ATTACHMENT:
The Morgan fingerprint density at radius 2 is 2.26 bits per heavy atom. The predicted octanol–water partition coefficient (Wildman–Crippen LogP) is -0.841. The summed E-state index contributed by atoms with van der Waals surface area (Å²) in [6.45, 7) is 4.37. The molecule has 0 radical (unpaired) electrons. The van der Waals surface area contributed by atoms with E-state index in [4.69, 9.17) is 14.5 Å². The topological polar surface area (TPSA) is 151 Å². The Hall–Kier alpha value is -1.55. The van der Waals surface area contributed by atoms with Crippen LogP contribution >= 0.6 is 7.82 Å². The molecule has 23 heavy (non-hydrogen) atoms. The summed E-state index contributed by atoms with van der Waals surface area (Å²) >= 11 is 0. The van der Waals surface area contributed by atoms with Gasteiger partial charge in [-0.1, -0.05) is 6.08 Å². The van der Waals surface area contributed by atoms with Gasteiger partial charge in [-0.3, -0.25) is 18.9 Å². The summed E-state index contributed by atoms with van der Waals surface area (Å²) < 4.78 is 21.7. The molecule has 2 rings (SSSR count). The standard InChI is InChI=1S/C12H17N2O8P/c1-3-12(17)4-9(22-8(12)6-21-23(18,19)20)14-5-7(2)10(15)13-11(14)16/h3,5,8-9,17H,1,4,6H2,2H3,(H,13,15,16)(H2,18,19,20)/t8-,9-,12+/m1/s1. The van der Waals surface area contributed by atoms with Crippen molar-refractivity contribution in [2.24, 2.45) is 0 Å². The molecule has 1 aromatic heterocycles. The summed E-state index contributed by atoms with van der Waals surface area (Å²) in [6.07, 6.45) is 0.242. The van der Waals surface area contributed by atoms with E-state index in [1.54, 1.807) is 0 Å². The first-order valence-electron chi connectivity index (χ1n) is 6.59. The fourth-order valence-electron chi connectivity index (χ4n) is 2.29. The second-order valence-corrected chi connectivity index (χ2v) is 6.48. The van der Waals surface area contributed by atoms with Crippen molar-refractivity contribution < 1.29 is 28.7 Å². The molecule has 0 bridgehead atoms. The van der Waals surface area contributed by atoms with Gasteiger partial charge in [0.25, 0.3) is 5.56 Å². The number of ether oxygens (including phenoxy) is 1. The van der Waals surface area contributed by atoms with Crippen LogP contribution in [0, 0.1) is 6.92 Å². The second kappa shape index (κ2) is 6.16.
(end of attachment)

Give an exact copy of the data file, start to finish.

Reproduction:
The Morgan fingerprint density at radius 2 is 2.26 bits per heavy atom. The predicted octanol–water partition coefficient (Wildman–Crippen LogP) is -0.841. The summed E-state index contributed by atoms with van der Waals surface area (Å²) in [6.45, 7) is 4.37. The molecule has 0 radical (unpaired) electrons. The van der Waals surface area contributed by atoms with E-state index in [4.69, 9.17) is 14.5 Å². The topological polar surface area (TPSA) is 151 Å². The Hall–Kier alpha value is -1.55. The van der Waals surface area contributed by atoms with Crippen LogP contribution >= 0.6 is 7.82 Å². The molecule has 23 heavy (non-hydrogen) atoms. The summed E-state index contributed by atoms with van der Waals surface area (Å²) >= 11 is 0. The van der Waals surface area contributed by atoms with Gasteiger partial charge in [-0.1, -0.05) is 6.08 Å². The van der Waals surface area contributed by atoms with Gasteiger partial charge in [-0.3, -0.25) is 18.9 Å². The summed E-state index contributed by atoms with van der Waals surface area (Å²) < 4.78 is 21.7. The molecule has 2 rings (SSSR count). The standard InChI is InChI=1S/C12H17N2O8P/c1-3-12(17)4-9(22-8(12)6-21-23(18,19)20)14-5-7(2)10(15)13-11(14)16/h3,5,8-9,17H,1,4,6H2,2H3,(H,13,15,16)(H2,18,19,20)/t8-,9-,12+/m1/s1. The van der Waals surface area contributed by atoms with Crippen molar-refractivity contribution in [2.24, 2.45) is 0 Å². The molecule has 1 aromatic heterocycles. The summed E-state index contributed by atoms with van der Waals surface area (Å²) in [6.07, 6.45) is 0.242. The van der Waals surface area contributed by atoms with E-state index in [1.54, 1.807) is 0 Å². The first-order valence-electron chi connectivity index (χ1n) is 6.59. The fourth-order valence-electron chi connectivity index (χ4n) is 2.29. The second-order valence-corrected chi connectivity index (χ2v) is 6.48. The van der Waals surface area contributed by atoms with Crippen molar-refractivity contribution < 1.29 is 28.7 Å². The molecule has 0 bridgehead atoms. The van der Waals surface area contributed by atoms with Gasteiger partial charge in [0.25, 0.3) is 5.56 Å². The number of ether oxygens (including phenoxy) is 1. The van der Waals surface area contributed by atoms with Crippen LogP contribution in [0, 0.1) is 6.92 Å². The second kappa shape index (κ2) is 6.16.